The Megillas Sesarim’s opinion is that these maidservants were Jewish. After all, the previous queen had Jewish maidservants (as we saw before), as well, so there would be little suspicion. This was “fitting for” Esther because she was surrounded by people with whom she could relate and whom she could trust. Rabbi Mendel Weinbach adds that they could even share food with her. Perhaps it was also fitting for her because she could fulfill the mitzvah of “ve’ahavta larey’acha kamocha” (“loving your fellow as yourself”) (Vayikra 19:18) by treating them well.
The Talmud (Megillah 13a) tells us that Esther requested Heigai to give her seven maidservants to help her count the days of the week for her to know which day was Shabbos.1
Rabbi Yehonasan Eibshutz asks why a person would need other people to count the days. He answers that Esther, although she was hiding her Jewish identity, was still practicing Jewish law. Therefore, if all of her maidservants saw her every day, they would see that she was behaving differently on the Sabbath, and that would give away her secret. On the other hand, she could not treat every day as a rest day, but had to stay active to keep from going crazy.
Perhaps another reason why Esther felt she had to maintain an active lifestyle during the week is based on Rav Elie Munk’s interpretation in Call of the Torah on the verse (Shemos 20:9) that tells us “to work” during the six days preceding Shabbos. Rav Munk says that, just as there is a law forbidding work on Shabbos, we have a similar responsibility to work when it is not Shabbos. Therefore, having one maidservant per day, her maids every week from Sunday through Friday saw her active, and must have figured she was some sort of activist queen. Her weekly Shabbos maid saw her lazing about, and probably figured that she was as idle as most normal members of the noble class.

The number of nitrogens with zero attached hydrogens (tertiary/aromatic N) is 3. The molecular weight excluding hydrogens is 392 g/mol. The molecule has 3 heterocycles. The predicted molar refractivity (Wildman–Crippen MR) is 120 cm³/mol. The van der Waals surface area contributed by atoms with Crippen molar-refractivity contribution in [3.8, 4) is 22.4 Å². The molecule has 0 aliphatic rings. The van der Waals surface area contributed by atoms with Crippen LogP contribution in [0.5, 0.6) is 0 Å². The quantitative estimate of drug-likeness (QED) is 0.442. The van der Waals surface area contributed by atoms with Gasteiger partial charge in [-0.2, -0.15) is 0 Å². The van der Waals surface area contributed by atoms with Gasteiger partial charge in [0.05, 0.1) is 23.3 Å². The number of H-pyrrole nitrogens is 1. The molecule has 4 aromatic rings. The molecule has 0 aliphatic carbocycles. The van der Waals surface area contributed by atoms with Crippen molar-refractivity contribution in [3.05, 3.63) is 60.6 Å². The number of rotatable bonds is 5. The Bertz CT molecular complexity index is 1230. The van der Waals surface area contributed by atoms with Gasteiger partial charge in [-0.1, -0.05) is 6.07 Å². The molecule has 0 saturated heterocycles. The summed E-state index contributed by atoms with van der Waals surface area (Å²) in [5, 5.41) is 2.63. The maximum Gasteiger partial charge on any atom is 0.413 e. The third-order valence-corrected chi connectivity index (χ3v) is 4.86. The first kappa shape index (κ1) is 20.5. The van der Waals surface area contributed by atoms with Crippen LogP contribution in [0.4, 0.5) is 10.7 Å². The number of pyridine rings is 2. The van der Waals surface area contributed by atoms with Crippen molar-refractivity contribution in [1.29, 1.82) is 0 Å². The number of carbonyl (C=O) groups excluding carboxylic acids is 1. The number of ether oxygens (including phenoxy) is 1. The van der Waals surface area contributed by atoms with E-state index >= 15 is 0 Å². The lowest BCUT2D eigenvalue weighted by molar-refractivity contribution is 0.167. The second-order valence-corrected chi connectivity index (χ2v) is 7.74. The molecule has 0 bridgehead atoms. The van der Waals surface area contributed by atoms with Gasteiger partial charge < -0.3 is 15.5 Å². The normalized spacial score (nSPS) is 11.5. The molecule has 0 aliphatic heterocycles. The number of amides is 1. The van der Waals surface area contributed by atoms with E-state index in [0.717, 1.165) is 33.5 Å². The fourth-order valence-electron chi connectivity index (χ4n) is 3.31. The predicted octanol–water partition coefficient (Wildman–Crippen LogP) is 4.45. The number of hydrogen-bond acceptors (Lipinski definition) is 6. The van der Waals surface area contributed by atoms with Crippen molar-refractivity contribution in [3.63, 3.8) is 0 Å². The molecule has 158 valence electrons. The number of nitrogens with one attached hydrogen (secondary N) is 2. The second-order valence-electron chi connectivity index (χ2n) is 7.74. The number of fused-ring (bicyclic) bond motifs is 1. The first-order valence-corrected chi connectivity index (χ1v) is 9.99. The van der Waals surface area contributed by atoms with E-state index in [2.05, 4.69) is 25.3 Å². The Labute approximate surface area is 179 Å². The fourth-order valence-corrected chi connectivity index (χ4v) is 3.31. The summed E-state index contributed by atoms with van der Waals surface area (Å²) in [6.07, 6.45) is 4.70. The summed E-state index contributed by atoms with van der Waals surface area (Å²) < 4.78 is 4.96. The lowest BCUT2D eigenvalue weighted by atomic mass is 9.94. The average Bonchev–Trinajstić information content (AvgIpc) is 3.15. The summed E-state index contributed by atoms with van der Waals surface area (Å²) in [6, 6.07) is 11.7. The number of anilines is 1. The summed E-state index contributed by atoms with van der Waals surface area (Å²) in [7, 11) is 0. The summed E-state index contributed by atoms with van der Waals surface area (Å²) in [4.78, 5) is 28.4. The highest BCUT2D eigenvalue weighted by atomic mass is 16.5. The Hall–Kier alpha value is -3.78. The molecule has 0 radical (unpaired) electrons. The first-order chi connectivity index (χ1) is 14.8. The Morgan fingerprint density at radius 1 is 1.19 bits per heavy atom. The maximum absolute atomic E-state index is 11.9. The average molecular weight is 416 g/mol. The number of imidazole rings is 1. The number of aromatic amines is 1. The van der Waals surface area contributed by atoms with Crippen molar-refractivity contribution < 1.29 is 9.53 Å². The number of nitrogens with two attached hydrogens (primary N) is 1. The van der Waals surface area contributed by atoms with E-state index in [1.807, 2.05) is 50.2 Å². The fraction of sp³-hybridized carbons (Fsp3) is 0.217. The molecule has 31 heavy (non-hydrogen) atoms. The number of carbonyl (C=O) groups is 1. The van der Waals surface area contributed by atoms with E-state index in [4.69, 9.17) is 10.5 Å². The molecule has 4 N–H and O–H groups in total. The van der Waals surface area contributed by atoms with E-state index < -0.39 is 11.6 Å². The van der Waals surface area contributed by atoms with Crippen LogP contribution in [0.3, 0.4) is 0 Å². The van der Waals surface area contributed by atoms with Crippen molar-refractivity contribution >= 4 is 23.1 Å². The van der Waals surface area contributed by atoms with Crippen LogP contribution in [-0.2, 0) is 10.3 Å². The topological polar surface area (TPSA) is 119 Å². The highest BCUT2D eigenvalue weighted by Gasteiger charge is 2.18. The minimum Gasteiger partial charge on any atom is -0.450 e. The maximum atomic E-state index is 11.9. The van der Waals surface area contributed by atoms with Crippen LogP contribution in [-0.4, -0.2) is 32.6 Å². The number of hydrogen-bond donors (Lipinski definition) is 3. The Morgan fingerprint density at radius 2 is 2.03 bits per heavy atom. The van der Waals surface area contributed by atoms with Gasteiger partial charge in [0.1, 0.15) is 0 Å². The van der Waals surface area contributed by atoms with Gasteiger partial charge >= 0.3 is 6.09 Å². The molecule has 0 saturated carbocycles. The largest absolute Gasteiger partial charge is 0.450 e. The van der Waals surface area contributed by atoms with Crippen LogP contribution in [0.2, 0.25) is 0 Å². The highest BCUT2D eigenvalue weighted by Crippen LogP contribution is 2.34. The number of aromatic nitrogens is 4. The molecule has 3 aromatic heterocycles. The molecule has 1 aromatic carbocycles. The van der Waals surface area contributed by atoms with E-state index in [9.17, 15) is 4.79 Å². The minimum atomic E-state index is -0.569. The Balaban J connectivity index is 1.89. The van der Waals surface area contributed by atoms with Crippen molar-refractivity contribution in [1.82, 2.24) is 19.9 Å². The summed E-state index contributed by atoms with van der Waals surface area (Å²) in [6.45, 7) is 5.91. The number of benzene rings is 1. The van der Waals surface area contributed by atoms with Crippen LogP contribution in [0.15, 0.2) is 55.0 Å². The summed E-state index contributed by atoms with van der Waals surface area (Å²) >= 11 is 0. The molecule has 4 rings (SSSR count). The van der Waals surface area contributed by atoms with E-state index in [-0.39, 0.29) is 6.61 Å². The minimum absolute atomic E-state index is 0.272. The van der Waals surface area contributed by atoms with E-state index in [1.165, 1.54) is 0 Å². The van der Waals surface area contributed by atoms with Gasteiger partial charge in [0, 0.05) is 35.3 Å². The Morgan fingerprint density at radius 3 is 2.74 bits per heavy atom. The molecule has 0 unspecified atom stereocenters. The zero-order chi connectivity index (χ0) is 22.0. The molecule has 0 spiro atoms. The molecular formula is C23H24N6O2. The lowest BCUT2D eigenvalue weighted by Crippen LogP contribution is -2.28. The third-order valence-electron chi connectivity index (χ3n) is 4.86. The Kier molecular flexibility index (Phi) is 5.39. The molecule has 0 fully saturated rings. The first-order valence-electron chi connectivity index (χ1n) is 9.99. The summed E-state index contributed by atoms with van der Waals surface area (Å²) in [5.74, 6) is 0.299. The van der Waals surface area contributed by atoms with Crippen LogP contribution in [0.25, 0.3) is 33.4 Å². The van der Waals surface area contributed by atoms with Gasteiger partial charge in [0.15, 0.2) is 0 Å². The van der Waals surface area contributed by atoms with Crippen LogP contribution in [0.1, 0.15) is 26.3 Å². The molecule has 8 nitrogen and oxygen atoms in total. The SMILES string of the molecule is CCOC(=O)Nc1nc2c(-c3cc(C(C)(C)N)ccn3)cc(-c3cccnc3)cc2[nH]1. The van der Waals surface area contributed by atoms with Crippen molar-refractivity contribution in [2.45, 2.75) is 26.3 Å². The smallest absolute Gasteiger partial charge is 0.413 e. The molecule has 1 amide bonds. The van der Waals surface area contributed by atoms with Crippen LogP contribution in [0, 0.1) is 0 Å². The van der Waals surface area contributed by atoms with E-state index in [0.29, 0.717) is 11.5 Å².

Parenthetically, the Rokeach points out that the last letter of “v’eis” (suf) and the first two letters of “sheva” (shin and beiz) spell the letters of Shabbos. Also, the gematria of “hana’aros hari’uyos” (“fitting maidservants”) is the same as “zu haysa moneh bahen Shabbos” (“this is she counted Shabbos using them”).
Another interpretation of the Talmud is that she used these maidservant to keep track of each of the days of the Shabbos, the week. After all, every day is special. As we say in the morning prayer service before the weekday psalm of Sunday, “today is the first day of the Shabbos,” and on Monday, “today is the second day of the Shabbos,” etc. We make the most out of every day.
1Presumably the Persian calendar did not have seven-day weeks, or Esther would not have needed this kind of help. There are various calendars, like the Celts, the Igbo, and the Akan, that had weeks composed of various amounts of days. Ancient Egypt even had a ten-day week.